Leaving Lake Ballard we headed north and camped on the edge of Lake Noondie, 15 kilometres north of Bulga Downs Station. The lake was named after the nearby Noondie Hill, mentioned by surveyor John Forrest during his 1869 expedition to find the missing explorer Ludwig Leichhardt.
Arriving in Sandstone on Sunday morning we found ‘Dinky Di’, one of the town’s characters, ready to dispense tea, coffee and a sampling of bush herbs.
After our morning cuppa with ‘Dinky Di’ we travelled out to London Bridge, a few kilometres south-east of the town. It is a natural bridge formed of weathered basalt, believed to be about 350 million years old, and part of a larger formation about 800 metres long, varying in height from around 3 to 10 metres. The bridge is getting thinner and thinner and will eventually fall.
Heading out of Sandstone we took the dirt road towards Meekatharra. We stopped at the Vermin Proof Fence.
A little while later we stopped at Barlangi Rock.
And then, further on, at Mount Yagahong.
Nor-Westers have a licence to be stereotypical, outback Australians, get tax concessions, drink copious quantities of the amber fluid, and like the heat, flies and remoteness.
We refuelled at Meekatharra and topped up the water tanks in the ‘Silver Bullet’.
Meekatharra is the major supply centre for the pastoral and mining in the Murchison region. The townsite is 35 kilometres north-north-east of Nannine where the first gold rush on the Murchison Goldfield occurred in 1890. In late 1895, prospectors Meehan, Porter and Soych pegged a claim near Meekatharra Spring, the Aboriginal name of a watering point that had appeared on maps since 1885. It is from this spring that the townsite’s name is derived. It is believed that the name means ‘place of little water’.
After a spectacular blowout of the driver’s side tyre on the ‘Silver Bullet’ and the time taken to change wheels, it was clear that we would not make Newman, our intended destination.
We pulled in to Yannerie Pool, a level, grassed area next to a permanent pool of water on Bulloo Downs Station, only a few hundred metres off the Great Northern Highway.
INTO THE PILBARA
After stopping for photos at the Tropic of Capricorn we met up with Matt and his family in Newman. He had passed us during the night and camped at the Newman Caravan Park.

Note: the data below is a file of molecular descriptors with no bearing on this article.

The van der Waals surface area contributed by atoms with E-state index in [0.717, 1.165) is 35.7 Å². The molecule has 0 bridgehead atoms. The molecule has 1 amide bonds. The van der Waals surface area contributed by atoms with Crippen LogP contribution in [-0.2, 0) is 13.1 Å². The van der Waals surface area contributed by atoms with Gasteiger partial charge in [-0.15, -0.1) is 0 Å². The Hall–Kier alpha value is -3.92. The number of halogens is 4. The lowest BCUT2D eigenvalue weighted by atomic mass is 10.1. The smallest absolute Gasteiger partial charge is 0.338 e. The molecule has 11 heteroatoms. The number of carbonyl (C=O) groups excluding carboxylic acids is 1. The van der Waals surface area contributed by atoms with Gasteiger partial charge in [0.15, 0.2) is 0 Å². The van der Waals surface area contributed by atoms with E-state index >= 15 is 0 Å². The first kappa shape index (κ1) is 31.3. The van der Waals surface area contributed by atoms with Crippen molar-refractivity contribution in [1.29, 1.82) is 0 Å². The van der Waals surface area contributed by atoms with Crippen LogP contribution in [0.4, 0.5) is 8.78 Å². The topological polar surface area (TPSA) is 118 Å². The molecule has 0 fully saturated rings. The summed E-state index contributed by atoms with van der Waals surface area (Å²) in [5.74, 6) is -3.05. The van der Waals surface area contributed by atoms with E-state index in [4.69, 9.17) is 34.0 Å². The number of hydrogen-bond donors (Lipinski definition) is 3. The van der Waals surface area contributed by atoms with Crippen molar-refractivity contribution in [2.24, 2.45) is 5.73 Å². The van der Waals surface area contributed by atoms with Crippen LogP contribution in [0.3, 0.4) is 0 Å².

Newman sits on what was originally regarded as marginal cattle country. It was built in the 1960s by the Mount Newman Mining Company, following the discovery of rich iron deposits on nearby Mount Whaleback. The discovery marked the start of the resource boom in Western Australia in the 1970s. The town takes its name from nearby Mount Newman, named in honour of A.W. Newman, an early surveyor/explorer who died of typhoid fever just before reaching the area in 1896.
We refuelled and headed to Karijini National Park.
KARIJINI NATIONAL PARK
World class Karijini National Park has incredible natural beauty and a spectacular contrast of colours. Set in the rugged Hamersley Range in the heart of the Pilbara, the stunning gorges, waterfalls, plunge pools and walk tracks make Karijini a ‘must visit’.
The Park is surrounded by massive iron ore projects such as Marandoo, Hope Downs, Yandi and Tom Price.
When we booked in at Dales Gorge Campground our plans to relocate to Savannah after a day were dashed – it was full and would remain so for the duration of our stay. That meant a 50 km ‘commute’ on very rough and corrugated gravel roads each day to get to Weano, Hancock, Knox and Joffre Gorges.
WEANO AND HANCOCK GORGES
Our second day in Karijini was spent exploring the spectacular Weano and Hancock gorges.
KNOX AND JOFFRE GORGES
We spent our third day in Karijini exploring Knox Gorge and Joffre Gorge.
We left the park mid afternoon, heading for Tom Price to re-stock, re-fuel and stay the night. Tom Price is WA’s highest town.
Before departure for Mount Augustus we drove to the top of Mount Nameless. It is the highest one can comfortably drive a vehicle in Western Australia (the track to the top of the higher Mount Meharry is suitable only for very well-setup 4WD vehicles) provides great views of the surrounding terrain and the Tom Price iron ore operations.